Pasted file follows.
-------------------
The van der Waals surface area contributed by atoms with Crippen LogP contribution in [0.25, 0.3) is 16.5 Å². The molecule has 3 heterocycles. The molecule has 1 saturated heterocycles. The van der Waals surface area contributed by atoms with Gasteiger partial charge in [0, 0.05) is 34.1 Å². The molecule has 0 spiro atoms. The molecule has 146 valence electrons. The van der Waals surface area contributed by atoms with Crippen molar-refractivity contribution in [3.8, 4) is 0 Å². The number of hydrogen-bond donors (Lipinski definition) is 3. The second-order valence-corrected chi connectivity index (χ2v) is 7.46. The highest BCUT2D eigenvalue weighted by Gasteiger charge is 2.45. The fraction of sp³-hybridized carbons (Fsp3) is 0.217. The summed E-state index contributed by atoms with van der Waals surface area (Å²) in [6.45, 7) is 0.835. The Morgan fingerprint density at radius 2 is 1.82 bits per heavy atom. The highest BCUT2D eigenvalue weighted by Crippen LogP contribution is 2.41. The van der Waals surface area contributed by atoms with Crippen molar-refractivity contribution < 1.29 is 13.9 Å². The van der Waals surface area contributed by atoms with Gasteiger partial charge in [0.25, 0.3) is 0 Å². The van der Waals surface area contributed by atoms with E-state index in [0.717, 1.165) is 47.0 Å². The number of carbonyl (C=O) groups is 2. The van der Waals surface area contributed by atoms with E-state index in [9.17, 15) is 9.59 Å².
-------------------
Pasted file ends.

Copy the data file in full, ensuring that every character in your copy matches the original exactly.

The van der Waals surface area contributed by atoms with Crippen LogP contribution in [0.25, 0.3) is 16.5 Å². The molecule has 3 heterocycles. The molecule has 1 saturated heterocycles. The van der Waals surface area contributed by atoms with Gasteiger partial charge in [0, 0.05) is 34.1 Å². The molecule has 0 spiro atoms. The molecule has 146 valence electrons. The van der Waals surface area contributed by atoms with Crippen molar-refractivity contribution in [3.8, 4) is 0 Å². The number of hydrogen-bond donors (Lipinski definition) is 3. The second-order valence-corrected chi connectivity index (χ2v) is 7.46. The highest BCUT2D eigenvalue weighted by Gasteiger charge is 2.45. The fraction of sp³-hybridized carbons (Fsp3) is 0.217. The summed E-state index contributed by atoms with van der Waals surface area (Å²) in [6.45, 7) is 0.835. The Morgan fingerprint density at radius 2 is 1.82 bits per heavy atom. The highest BCUT2D eigenvalue weighted by Crippen LogP contribution is 2.41. The van der Waals surface area contributed by atoms with Crippen molar-refractivity contribution < 1.29 is 13.9 Å². The van der Waals surface area contributed by atoms with Gasteiger partial charge in [0.25, 0.3) is 0 Å². The van der Waals surface area contributed by atoms with E-state index in [0.717, 1.165) is 47.0 Å². The number of carbonyl (C=O) groups is 2. The van der Waals surface area contributed by atoms with E-state index in [9.17, 15) is 9.59 Å².